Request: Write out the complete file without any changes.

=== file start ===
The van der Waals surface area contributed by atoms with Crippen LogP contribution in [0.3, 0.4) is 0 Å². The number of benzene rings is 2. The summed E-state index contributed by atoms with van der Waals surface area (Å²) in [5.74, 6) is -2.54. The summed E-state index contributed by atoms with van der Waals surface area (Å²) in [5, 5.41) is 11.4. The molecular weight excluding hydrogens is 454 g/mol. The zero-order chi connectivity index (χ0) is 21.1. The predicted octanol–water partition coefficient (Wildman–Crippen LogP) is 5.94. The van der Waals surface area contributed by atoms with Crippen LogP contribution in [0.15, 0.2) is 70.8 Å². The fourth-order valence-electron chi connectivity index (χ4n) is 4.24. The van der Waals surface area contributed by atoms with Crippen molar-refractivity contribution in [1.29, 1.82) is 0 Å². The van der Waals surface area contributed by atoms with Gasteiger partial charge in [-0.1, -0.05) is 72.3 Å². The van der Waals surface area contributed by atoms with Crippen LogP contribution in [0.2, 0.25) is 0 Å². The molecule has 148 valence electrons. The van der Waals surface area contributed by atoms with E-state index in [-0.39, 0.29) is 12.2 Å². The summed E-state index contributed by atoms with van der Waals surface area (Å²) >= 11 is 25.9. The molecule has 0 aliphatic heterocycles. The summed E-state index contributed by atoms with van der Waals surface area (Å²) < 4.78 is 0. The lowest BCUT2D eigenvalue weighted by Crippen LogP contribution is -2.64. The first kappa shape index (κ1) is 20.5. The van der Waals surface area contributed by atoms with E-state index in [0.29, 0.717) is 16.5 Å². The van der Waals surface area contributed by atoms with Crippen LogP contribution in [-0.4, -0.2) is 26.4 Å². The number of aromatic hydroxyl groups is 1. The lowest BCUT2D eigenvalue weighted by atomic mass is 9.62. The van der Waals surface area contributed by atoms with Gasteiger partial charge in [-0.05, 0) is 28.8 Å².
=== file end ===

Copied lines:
The van der Waals surface area contributed by atoms with Crippen LogP contribution in [0.3, 0.4) is 0 Å². The number of benzene rings is 2. The summed E-state index contributed by atoms with van der Waals surface area (Å²) in [5.74, 6) is -2.54. The summed E-state index contributed by atoms with van der Waals surface area (Å²) in [5, 5.41) is 11.4. The molecular weight excluding hydrogens is 454 g/mol. The zero-order chi connectivity index (χ0) is 21.1. The predicted octanol–water partition coefficient (Wildman–Crippen LogP) is 5.94. The van der Waals surface area contributed by atoms with Crippen LogP contribution in [0.15, 0.2) is 70.8 Å². The fourth-order valence-electron chi connectivity index (χ4n) is 4.24. The van der Waals surface area contributed by atoms with Crippen molar-refractivity contribution in [1.29, 1.82) is 0 Å². The van der Waals surface area contributed by atoms with Gasteiger partial charge in [-0.1, -0.05) is 72.3 Å². The van der Waals surface area contributed by atoms with Crippen LogP contribution in [0.2, 0.25) is 0 Å². The molecule has 148 valence electrons. The van der Waals surface area contributed by atoms with E-state index in [-0.39, 0.29) is 12.2 Å². The summed E-state index contributed by atoms with van der Waals surface area (Å²) >= 11 is 25.9. The molecule has 0 aliphatic heterocycles. The summed E-state index contributed by atoms with van der Waals surface area (Å²) < 4.78 is 0. The lowest BCUT2D eigenvalue weighted by Crippen LogP contribution is -2.64. The first kappa shape index (κ1) is 20.5. The van der Waals surface area contributed by atoms with E-state index in [0.29, 0.717) is 16.5 Å². The van der Waals surface area contributed by atoms with Crippen LogP contribution in [-0.4, -0.2) is 26.4 Å². The number of aromatic hydroxyl groups is 1. The lowest BCUT2D eigenvalue weighted by atomic mass is 9.62. The van der Waals surface area contributed by atoms with Gasteiger partial charge in [-0.05, 0) is 28.8 Å².